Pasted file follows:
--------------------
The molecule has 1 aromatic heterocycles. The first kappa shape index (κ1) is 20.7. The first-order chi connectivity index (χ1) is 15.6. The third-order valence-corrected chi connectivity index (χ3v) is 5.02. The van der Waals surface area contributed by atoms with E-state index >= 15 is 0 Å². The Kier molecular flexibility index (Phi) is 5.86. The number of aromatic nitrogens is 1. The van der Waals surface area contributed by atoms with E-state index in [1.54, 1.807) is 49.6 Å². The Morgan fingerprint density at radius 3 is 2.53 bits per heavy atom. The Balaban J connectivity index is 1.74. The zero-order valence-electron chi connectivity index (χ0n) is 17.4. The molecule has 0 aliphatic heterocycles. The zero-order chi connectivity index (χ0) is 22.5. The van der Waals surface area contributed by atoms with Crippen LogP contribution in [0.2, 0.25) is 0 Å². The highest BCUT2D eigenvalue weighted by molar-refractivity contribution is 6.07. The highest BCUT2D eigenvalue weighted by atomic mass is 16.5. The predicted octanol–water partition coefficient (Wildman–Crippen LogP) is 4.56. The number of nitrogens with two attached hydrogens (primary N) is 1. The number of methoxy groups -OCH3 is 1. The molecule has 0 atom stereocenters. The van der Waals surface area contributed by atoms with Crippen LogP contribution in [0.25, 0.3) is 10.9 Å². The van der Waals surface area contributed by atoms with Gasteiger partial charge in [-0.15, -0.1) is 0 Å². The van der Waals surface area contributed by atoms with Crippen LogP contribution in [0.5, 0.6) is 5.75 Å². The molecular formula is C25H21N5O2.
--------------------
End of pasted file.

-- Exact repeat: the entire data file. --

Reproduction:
The molecule has 1 aromatic heterocycles. The first kappa shape index (κ1) is 20.7. The first-order chi connectivity index (χ1) is 15.6. The third-order valence-corrected chi connectivity index (χ3v) is 5.02. The van der Waals surface area contributed by atoms with E-state index >= 15 is 0 Å². The Kier molecular flexibility index (Phi) is 5.86. The number of aromatic nitrogens is 1. The van der Waals surface area contributed by atoms with E-state index in [1.54, 1.807) is 49.6 Å². The Morgan fingerprint density at radius 3 is 2.53 bits per heavy atom. The Balaban J connectivity index is 1.74. The zero-order valence-electron chi connectivity index (χ0n) is 17.4. The molecule has 0 aliphatic heterocycles. The zero-order chi connectivity index (χ0) is 22.5. The van der Waals surface area contributed by atoms with Crippen LogP contribution in [0.2, 0.25) is 0 Å². The highest BCUT2D eigenvalue weighted by molar-refractivity contribution is 6.07. The highest BCUT2D eigenvalue weighted by atomic mass is 16.5. The predicted octanol–water partition coefficient (Wildman–Crippen LogP) is 4.56. The number of nitrogens with two attached hydrogens (primary N) is 1. The number of methoxy groups -OCH3 is 1. The molecule has 0 atom stereocenters. The van der Waals surface area contributed by atoms with Crippen LogP contribution in [0.25, 0.3) is 10.9 Å². The van der Waals surface area contributed by atoms with Gasteiger partial charge in [-0.15, -0.1) is 0 Å². The van der Waals surface area contributed by atoms with Crippen LogP contribution in [0.5, 0.6) is 5.75 Å². The molecular formula is C25H21N5O2.